What I know about the Somass Mill isn’t enough. But I have misgivings. I am talking about the five properties totalling 43 acres the City of Port Alberni bought for $5.3 million. The intention was to sell off most of the properties keeping part of it as public waterfront access and Park. The rest would be a mix of retail on the ground floor with living areas above.
Part of the deal is that no primary sawmilling can be done there for 5 years. I know first hand, that the San Group is interested in this property. So I wonder if the popular rumor, that the San Group wants to build a pellet plant qualifies?
Recently, I went on a walkabout there with Chris Alemany and others. He is advocating restoration of the Dry Creek estuary. That is a third option. Several mayoral candidates, a CHEK TV crew, two former senior employees from the mill, and citizens were there. The third option is to recreate the Dry Creek estuary that this site is built on.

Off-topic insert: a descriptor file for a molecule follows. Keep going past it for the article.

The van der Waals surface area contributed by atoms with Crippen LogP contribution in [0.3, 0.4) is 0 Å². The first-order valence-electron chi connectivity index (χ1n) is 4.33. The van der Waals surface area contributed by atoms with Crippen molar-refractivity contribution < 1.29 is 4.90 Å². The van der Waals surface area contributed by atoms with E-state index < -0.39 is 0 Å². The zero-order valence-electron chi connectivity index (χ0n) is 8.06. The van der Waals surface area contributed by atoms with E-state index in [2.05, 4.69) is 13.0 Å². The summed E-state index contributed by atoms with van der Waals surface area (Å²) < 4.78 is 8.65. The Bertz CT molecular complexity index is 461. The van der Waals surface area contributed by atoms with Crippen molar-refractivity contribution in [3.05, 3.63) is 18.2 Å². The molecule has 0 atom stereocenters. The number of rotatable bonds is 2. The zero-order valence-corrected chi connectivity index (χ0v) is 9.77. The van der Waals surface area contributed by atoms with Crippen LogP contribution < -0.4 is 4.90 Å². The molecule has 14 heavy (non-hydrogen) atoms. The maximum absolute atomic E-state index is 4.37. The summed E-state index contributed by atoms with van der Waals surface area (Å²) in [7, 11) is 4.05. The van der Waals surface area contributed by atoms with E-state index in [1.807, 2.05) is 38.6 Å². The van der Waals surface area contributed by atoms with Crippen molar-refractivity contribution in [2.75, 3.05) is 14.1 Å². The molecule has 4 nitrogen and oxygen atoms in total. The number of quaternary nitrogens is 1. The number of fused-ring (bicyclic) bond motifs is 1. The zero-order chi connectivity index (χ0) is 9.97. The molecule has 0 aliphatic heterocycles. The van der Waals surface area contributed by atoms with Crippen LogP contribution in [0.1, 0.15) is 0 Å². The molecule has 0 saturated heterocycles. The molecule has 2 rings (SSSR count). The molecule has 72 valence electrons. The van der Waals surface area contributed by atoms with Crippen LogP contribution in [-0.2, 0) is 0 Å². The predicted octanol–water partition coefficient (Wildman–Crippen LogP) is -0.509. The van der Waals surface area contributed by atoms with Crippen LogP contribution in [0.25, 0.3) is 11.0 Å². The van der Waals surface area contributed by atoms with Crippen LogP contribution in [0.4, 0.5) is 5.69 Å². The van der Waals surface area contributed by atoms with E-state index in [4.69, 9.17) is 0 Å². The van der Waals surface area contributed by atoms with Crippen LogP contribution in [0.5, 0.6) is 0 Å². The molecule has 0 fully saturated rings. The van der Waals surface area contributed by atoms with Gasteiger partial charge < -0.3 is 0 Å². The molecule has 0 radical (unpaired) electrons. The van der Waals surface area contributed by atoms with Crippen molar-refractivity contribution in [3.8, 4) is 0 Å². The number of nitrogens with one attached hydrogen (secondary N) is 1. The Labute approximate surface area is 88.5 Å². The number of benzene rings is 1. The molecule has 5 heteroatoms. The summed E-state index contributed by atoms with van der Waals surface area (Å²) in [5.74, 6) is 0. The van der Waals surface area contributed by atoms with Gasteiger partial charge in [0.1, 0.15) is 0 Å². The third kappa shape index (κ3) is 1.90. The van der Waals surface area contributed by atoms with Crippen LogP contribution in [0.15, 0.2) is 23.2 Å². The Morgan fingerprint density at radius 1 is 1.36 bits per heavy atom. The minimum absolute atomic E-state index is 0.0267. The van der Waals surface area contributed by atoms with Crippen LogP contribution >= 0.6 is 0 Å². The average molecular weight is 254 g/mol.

What I learned is that the city hired a contractor to conduct Phase 2 technical contamination assessments on the site (See the link for a better idea of what that is.). As part of a due diligence investigation, the City conducted this assessment before the decision to purchase the mill was made.
Jim Rutherford was the Environmental Co-Ordinator of the Somass Mill site for many years before retiring. He learned about the purchase at the same time as the rest of us back in August of last year. Because he felt that he was likely the only staff person from the old mill able to discuss this issue with city staff, he asked for a meeting with Tim Pley and others. At that meeting, he was shown where the assessment samples were taken and showed them the location of key contaminated areas that were not discovered by the consultants. However the purchase had been completed at that time.
Three choices have been described so far: the San Group’s pellet mill, the mixed use of storefront with apartments and/or condos above and a walkway on the waterfront, or complete restoration of the Dry Creek estuary. All of them hinge on what lies beneath and what it will take to remediate the site.